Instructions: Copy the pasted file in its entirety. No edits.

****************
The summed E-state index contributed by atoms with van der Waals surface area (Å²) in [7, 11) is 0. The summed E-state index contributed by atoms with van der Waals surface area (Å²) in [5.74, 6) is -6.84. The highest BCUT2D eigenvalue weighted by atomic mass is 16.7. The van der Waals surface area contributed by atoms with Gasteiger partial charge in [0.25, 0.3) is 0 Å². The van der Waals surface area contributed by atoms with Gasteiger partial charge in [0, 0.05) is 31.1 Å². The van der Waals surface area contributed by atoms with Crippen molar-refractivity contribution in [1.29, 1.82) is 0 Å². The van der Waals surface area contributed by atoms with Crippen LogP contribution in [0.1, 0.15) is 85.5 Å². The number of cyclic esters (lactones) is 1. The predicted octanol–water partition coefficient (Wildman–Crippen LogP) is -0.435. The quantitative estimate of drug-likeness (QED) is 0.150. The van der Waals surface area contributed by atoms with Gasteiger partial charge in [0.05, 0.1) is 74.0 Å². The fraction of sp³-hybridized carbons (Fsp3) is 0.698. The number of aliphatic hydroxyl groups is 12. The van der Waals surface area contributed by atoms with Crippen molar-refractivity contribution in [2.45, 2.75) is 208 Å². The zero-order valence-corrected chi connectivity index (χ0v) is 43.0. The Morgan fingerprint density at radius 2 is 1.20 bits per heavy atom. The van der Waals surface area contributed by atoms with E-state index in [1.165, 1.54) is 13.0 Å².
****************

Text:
The summed E-state index contributed by atoms with van der Waals surface area (Å²) in [7, 11) is 0. The summed E-state index contributed by atoms with van der Waals surface area (Å²) in [5.74, 6) is -6.84. The highest BCUT2D eigenvalue weighted by atomic mass is 16.7. The van der Waals surface area contributed by atoms with Gasteiger partial charge in [0.25, 0.3) is 0 Å². The van der Waals surface area contributed by atoms with Gasteiger partial charge in [0, 0.05) is 31.1 Å². The van der Waals surface area contributed by atoms with Crippen molar-refractivity contribution in [1.29, 1.82) is 0 Å². The van der Waals surface area contributed by atoms with Crippen LogP contribution in [0.1, 0.15) is 85.5 Å². The number of cyclic esters (lactones) is 1. The predicted octanol–water partition coefficient (Wildman–Crippen LogP) is -0.435. The quantitative estimate of drug-likeness (QED) is 0.150. The van der Waals surface area contributed by atoms with Gasteiger partial charge in [0.05, 0.1) is 74.0 Å². The fraction of sp³-hybridized carbons (Fsp3) is 0.698. The number of aliphatic hydroxyl groups is 12. The van der Waals surface area contributed by atoms with Crippen molar-refractivity contribution in [2.45, 2.75) is 208 Å². The zero-order valence-corrected chi connectivity index (χ0v) is 43.0. The Morgan fingerprint density at radius 2 is 1.20 bits per heavy atom. The van der Waals surface area contributed by atoms with E-state index in [1.165, 1.54) is 13.0 Å².